Hello, I am Randy Peckenpaugh, wb0smx.

I am posting this blog to contribute my experiences in Ham Radio. I have found much great information from other ham’s blogs, and it has been greatly appreciated.

Wife Tara, and I with homebrew antenna controller project for ANSR

Wife Tara, and I with homebrew antenna controller project for ANSR

My Ham Radio Life:
I was bit by “the knack” at about age 13 (1972), when my dad brought home some very early CB Radios (crystal controlled, a couple of channels, looked like commercial gear). We hooked these up to a makeshift antenna, and I was fascinated that I could hear other stations 20 or 30 miles away.

1960s era CB similar to the ones Dad brought home (picture from ebay)

1960s era CB similar to the ones Dad brought home (picture from ebay)

This was followed by an interest in short wave listening on my parents old shortwave receiver. I don’t recall what it was, but it stood about 6 feet tall, and was quite a piece of furniture.

Finally, Dad brought home a book called “So You Want To Be a Ham”, by Robert Hertzberg, W2DJJ. When I started reading this, I was bit hard by the knack. I still have that book, minus its front cover, and bound with Duct Tape. The pictures of all the 70’s era equipment were just amazing to me. I remember thinking, “This is like Star Trek!”

"So You Want to be a Ham" Book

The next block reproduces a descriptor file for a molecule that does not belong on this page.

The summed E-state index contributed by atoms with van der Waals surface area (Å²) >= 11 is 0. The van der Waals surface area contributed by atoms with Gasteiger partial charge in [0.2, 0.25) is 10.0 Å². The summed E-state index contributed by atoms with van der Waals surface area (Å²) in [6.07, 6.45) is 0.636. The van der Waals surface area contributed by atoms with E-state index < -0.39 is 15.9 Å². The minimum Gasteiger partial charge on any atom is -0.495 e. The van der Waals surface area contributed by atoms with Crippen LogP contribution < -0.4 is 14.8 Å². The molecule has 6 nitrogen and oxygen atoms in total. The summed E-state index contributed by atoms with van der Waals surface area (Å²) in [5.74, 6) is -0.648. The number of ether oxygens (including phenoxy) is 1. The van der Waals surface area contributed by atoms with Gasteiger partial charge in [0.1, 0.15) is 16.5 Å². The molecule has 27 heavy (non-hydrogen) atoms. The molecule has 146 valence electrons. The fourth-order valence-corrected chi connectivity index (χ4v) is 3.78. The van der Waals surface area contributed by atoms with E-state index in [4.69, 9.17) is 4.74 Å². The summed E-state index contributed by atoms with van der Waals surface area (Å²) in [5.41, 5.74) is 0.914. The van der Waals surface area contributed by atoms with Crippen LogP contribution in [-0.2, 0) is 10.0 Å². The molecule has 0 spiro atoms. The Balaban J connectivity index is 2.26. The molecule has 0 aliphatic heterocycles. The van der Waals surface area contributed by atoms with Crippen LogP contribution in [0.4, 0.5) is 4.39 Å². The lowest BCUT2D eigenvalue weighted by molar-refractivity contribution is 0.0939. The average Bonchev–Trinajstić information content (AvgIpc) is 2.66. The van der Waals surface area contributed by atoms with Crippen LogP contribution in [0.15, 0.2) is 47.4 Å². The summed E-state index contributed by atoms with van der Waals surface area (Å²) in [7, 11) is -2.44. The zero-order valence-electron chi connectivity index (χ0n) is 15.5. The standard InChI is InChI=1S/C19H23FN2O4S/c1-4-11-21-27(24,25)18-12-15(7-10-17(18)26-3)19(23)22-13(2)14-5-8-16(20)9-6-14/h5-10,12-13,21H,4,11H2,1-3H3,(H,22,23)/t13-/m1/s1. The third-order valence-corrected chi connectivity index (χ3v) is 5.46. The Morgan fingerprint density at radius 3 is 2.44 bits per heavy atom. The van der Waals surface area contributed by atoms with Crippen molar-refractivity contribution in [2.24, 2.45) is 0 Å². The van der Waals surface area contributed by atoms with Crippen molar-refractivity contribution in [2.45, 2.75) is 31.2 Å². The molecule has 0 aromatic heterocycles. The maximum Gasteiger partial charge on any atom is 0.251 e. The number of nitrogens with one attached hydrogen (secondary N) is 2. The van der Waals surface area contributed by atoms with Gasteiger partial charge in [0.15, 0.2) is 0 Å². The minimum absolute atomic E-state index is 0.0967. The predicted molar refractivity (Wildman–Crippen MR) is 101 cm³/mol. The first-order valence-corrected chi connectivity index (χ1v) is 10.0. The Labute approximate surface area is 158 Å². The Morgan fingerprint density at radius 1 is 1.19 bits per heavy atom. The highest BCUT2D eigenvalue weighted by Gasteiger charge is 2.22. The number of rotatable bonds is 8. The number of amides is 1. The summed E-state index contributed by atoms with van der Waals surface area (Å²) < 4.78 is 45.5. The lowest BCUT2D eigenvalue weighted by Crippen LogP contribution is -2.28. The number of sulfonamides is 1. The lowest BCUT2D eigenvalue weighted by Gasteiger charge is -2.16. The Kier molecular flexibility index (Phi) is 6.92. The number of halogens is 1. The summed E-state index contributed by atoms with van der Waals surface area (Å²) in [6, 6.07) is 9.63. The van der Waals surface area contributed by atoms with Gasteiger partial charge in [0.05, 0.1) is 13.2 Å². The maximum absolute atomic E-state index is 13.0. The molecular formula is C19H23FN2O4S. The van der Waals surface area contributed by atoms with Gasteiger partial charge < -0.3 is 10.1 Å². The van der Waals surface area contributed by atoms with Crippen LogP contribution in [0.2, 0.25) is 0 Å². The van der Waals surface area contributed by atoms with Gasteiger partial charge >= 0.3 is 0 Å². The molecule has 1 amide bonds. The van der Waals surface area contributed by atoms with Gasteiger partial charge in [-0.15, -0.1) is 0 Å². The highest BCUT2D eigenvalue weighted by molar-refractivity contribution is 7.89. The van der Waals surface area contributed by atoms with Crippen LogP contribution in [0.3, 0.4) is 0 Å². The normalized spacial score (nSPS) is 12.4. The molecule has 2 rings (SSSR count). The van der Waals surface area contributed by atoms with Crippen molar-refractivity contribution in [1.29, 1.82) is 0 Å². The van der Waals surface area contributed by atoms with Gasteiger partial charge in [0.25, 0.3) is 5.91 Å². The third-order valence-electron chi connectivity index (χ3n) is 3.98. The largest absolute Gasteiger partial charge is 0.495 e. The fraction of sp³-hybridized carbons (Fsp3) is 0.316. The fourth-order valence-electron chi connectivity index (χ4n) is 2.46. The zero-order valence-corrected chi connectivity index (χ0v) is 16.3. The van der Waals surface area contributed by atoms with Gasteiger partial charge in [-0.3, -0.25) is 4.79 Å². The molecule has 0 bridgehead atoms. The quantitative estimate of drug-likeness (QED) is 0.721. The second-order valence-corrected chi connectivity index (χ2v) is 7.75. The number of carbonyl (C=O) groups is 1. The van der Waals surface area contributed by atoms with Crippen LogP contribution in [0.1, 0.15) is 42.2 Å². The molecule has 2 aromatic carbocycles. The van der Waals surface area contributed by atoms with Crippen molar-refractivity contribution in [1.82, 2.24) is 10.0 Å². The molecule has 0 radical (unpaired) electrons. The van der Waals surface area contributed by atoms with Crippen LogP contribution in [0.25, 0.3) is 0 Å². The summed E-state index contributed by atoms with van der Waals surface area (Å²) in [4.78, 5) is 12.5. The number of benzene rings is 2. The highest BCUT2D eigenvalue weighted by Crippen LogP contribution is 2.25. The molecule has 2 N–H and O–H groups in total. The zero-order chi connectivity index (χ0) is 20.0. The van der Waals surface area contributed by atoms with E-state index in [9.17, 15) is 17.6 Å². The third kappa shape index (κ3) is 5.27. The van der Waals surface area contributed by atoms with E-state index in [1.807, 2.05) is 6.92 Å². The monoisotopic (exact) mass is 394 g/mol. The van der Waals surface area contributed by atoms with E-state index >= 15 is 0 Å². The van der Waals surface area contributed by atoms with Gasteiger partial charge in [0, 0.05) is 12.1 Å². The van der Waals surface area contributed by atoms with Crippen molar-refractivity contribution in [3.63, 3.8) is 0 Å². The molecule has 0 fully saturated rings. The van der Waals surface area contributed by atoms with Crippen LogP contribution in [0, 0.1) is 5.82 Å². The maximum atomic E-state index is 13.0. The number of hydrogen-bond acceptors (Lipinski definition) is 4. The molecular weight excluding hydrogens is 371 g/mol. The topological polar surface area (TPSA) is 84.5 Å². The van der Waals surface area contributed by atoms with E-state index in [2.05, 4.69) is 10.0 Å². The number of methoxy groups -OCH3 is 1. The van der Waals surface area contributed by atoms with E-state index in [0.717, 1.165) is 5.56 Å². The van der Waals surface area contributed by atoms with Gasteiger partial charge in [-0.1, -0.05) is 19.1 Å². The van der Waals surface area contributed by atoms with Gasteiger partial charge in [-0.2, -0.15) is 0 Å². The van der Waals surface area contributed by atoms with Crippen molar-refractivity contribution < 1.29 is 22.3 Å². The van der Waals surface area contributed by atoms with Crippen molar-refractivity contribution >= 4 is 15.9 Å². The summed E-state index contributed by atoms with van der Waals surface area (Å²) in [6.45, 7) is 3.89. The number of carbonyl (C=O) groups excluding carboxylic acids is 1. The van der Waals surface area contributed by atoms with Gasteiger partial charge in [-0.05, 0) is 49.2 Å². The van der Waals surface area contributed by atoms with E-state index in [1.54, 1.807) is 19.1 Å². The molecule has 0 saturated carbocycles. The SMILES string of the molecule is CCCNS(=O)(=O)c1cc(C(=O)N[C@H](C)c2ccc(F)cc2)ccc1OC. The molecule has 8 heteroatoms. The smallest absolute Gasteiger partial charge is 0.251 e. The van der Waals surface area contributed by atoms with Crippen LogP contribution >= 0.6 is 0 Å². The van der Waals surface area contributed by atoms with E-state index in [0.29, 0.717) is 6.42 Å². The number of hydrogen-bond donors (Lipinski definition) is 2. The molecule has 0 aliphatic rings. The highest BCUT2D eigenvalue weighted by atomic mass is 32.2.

"So You Want to be a Ham" Book

So now I had to learn more and earn my Novice License. My Mom would stop by the Heathkit Store in Northwest Omaha, and allow me to browse there, and purchase the occasional book. I still have all of those books, too… Anyway, I studied code and theory for a year or so, and finally got the nerve up to try for my license. I stopped in the Heathkit store again, and asked if they knew anyone who could give me the Novice test. In those days, that was the only test that could be administered outside of the FCC office (unless you count Conditional Class, which was like General, but for folks who had disabilities that prevented them from going into the FCC Field Offices).

They gave me the name and number of Bob Conley, wb0lyu, in Omaha. I called Bob, and he gratiously invited me over for a real introduction to Amateur Radio. At the end of that visit, he had me fill out the forms which would set off the process for him to receive the test from the FCC, and administer the exam for me.